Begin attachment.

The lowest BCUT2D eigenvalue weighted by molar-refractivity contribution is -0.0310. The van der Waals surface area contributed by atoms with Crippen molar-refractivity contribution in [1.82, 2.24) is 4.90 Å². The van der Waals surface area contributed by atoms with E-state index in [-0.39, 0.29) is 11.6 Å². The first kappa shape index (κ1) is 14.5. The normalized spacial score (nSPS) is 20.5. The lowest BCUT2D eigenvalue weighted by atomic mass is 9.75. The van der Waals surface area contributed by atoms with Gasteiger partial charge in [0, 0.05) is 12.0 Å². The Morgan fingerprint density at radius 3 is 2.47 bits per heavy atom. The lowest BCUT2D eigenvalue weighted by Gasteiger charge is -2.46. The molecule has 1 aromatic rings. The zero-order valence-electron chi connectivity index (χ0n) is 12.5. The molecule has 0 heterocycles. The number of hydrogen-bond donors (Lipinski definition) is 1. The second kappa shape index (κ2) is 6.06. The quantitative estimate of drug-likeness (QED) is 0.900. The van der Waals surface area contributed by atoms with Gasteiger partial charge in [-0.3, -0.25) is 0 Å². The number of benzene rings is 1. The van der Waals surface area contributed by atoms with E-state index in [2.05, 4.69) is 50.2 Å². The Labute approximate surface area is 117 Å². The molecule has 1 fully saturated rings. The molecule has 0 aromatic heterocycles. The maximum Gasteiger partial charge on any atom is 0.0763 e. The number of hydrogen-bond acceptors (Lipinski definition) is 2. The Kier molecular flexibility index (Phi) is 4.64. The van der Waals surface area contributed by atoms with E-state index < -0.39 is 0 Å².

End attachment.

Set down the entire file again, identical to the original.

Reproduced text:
The lowest BCUT2D eigenvalue weighted by molar-refractivity contribution is -0.0310. The van der Waals surface area contributed by atoms with Crippen molar-refractivity contribution in [1.82, 2.24) is 4.90 Å². The van der Waals surface area contributed by atoms with E-state index in [-0.39, 0.29) is 11.6 Å². The first kappa shape index (κ1) is 14.5. The normalized spacial score (nSPS) is 20.5. The lowest BCUT2D eigenvalue weighted by atomic mass is 9.75. The van der Waals surface area contributed by atoms with Gasteiger partial charge in [0, 0.05) is 12.0 Å². The Morgan fingerprint density at radius 3 is 2.47 bits per heavy atom. The lowest BCUT2D eigenvalue weighted by Gasteiger charge is -2.46. The molecule has 1 aromatic rings. The zero-order valence-electron chi connectivity index (χ0n) is 12.5. The molecule has 0 heterocycles. The number of hydrogen-bond donors (Lipinski definition) is 1. The second kappa shape index (κ2) is 6.06. The quantitative estimate of drug-likeness (QED) is 0.900. The van der Waals surface area contributed by atoms with Gasteiger partial charge in [-0.3, -0.25) is 0 Å². The number of benzene rings is 1. The van der Waals surface area contributed by atoms with E-state index in [2.05, 4.69) is 50.2 Å². The Labute approximate surface area is 117 Å². The molecule has 1 fully saturated rings. The molecule has 0 aromatic heterocycles. The maximum Gasteiger partial charge on any atom is 0.0763 e. The number of hydrogen-bond acceptors (Lipinski definition) is 2. The Kier molecular flexibility index (Phi) is 4.64. The van der Waals surface area contributed by atoms with E-state index < -0.39 is 0 Å².